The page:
Creating a family budget can help you take control of your finances and spend less time worrying about money. This information will guide you through the steps.
Benefits of creating a family budget
A family budget is a plan to remind you how much you can spend on items over a period of time. It can cover both your regular spending, such as food or utility bills, as well as larger items, such as a family holiday.
By examining how much money you have coming in (income) and going out (expenses), you’ll be able to see if you are spending more than you can afford. This could help you make changes that will let you save for the things you need in the future and be better prepared for an unexpected emergency.
A budget can help you balance your spending and saving and avoid having to live from week to week. It will also help you sort out your financial goals and make it harder to overspend. Whether you’re a single parent, living off one or two incomes, or relying on Centrelink benefits, a budget can help you.
If you’re having a baby or young children, your spending will need to increase, and you may find you or your partner need to take time off work. Working out your budget beforehand can make it less likely that you go into debt and ensure you have enough for the things your family needs.
How to get a budget started
First, work out exactly how much money you have coming in and going out. You’ll need bank and credit card statements, pay slips, benefit statements, bills, or anything else that records how you currently use your money.
Look at the entire year because some things, like electricity, are more expensive at some times than at others.
To get you started, you could download an online planner like ASIC’s Moneysmart Budget Planner. Many banks also offer online budget planners to their customers.
What to include in a budget
To work out your family budget you should take into account your entire income, including take-home pay, overtime, bonuses, income from savings or investments, Centrelink benefits and any other money you have coming in.
Then work out how much you spend, including:
Spending on your home: Mortgage or rent, gas, electricity, water, rates, maintenance, internet, phones and pay TV.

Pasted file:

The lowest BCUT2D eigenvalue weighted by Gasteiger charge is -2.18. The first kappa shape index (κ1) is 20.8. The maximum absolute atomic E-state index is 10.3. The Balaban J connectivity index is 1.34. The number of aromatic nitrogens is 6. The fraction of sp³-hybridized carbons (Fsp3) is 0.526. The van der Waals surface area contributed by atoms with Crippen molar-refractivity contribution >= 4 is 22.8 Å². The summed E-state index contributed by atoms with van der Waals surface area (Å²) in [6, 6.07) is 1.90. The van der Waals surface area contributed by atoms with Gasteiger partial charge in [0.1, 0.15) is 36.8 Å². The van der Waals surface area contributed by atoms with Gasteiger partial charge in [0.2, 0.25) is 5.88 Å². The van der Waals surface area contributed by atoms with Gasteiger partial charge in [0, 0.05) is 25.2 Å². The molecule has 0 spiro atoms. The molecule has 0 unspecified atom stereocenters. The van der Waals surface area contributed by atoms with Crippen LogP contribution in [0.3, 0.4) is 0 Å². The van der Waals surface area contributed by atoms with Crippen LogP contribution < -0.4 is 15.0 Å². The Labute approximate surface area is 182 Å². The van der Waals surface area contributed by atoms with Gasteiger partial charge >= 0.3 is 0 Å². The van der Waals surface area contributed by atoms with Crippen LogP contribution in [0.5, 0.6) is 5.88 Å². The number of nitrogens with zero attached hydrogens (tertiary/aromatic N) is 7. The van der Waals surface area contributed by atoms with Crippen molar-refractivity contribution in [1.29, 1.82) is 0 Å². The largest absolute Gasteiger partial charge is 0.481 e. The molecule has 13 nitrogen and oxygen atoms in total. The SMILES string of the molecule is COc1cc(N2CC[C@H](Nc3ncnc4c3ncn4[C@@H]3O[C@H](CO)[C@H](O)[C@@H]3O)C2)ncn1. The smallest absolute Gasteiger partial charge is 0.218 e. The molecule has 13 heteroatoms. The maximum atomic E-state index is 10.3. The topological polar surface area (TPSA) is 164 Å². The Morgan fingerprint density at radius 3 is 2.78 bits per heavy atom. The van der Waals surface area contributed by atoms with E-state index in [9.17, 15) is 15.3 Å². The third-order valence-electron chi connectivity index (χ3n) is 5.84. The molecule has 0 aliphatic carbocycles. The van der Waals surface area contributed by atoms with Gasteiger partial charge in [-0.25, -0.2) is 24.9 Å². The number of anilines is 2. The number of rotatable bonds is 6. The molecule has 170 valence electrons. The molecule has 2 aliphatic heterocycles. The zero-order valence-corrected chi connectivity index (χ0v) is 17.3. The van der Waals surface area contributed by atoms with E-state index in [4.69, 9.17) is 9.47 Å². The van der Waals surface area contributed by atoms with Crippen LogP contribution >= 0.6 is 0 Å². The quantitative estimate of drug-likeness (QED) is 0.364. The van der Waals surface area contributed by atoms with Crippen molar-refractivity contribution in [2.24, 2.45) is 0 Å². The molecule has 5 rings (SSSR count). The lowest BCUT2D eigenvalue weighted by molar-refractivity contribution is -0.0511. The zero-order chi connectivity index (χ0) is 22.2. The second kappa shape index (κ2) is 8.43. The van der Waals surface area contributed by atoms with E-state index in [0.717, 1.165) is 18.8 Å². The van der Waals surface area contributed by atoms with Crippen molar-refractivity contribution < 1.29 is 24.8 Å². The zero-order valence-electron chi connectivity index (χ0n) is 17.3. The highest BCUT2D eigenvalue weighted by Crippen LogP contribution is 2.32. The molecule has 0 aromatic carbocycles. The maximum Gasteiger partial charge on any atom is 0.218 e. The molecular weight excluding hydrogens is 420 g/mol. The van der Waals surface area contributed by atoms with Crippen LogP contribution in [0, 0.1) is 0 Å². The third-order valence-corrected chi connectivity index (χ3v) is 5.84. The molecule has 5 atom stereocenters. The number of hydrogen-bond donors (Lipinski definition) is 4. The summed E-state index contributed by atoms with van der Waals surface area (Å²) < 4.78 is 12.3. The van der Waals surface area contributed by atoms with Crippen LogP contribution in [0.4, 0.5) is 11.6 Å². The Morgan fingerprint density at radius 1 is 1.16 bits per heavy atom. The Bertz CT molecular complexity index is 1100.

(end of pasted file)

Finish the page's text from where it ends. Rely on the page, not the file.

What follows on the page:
Groceries: Everything you spend at the supermarket or other food shops.
Insurance and financial payments: Car, home and contents, life, income protection, pet and car insurance. Also include payments on your car loan, any other loans or debts, credit card interest, and charity donations.
Medical costs: Medicines, doctors’ bills, pharmacy costs, glasses and health fund premiums, as well as veterinary bills. If you are having a baby, think about extra costs like private hospital, specialist fees and medical imaging.
Personal costs: Everything you spend on personal care and grooming, clothing, hobbies, computers, the gym and education.
Entertainment: Include money for eating out, going to the movies, holidays, buying gifts, books and magazines, and alcohol.
Transport: Train, bus or ferry, petrol, tolls, car registration, driver’s licence, fines, car repairs.
Children: Baby products, clothes, babysitting, childcare, preschool, children’s activities.
How to manage your budget
Now you know how much you are spending on each item, you can work out how much money you need each week.
If you spend more than you earn, it will now be easier for you to find areas where you can reduce your spending. If you are already spending less than you earn, you can start to think about a savings plan and developing some longer term goals for your money. This could include things that you want, but don’t necessarily need.
However, it’s a good idea to build a ‘buffer’ into the budget so there is always some money in an emergency.
Sticking to a family budget isn’t always easy. But if you work out where you can make savings – and how much you are willing to save – you will be in a much better position to set long-term goals for your family.
Where to get help
If you have young children, you may be eligible for a range of government subsidies and benefits including Family Tax Benefit Part A, Family Tax Benefit Part B, parental leave, a Childcare Subsidy, Medicare and dental benefits for your children.
You can also get financial support if you are a teenage parent or live in a rural area. The Department of Human Services helps you calculate any benefits you might be entitled to.
There is plenty of advice available too. Speak to your bank about opening a fee-free bank account for savings, consider using a free Commonwealth financial counsellor, or speak to a private financial advisor.
The Department of Human Services has a Financial Information Service to help you make decisions about your money.
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Last reviewed: May 2019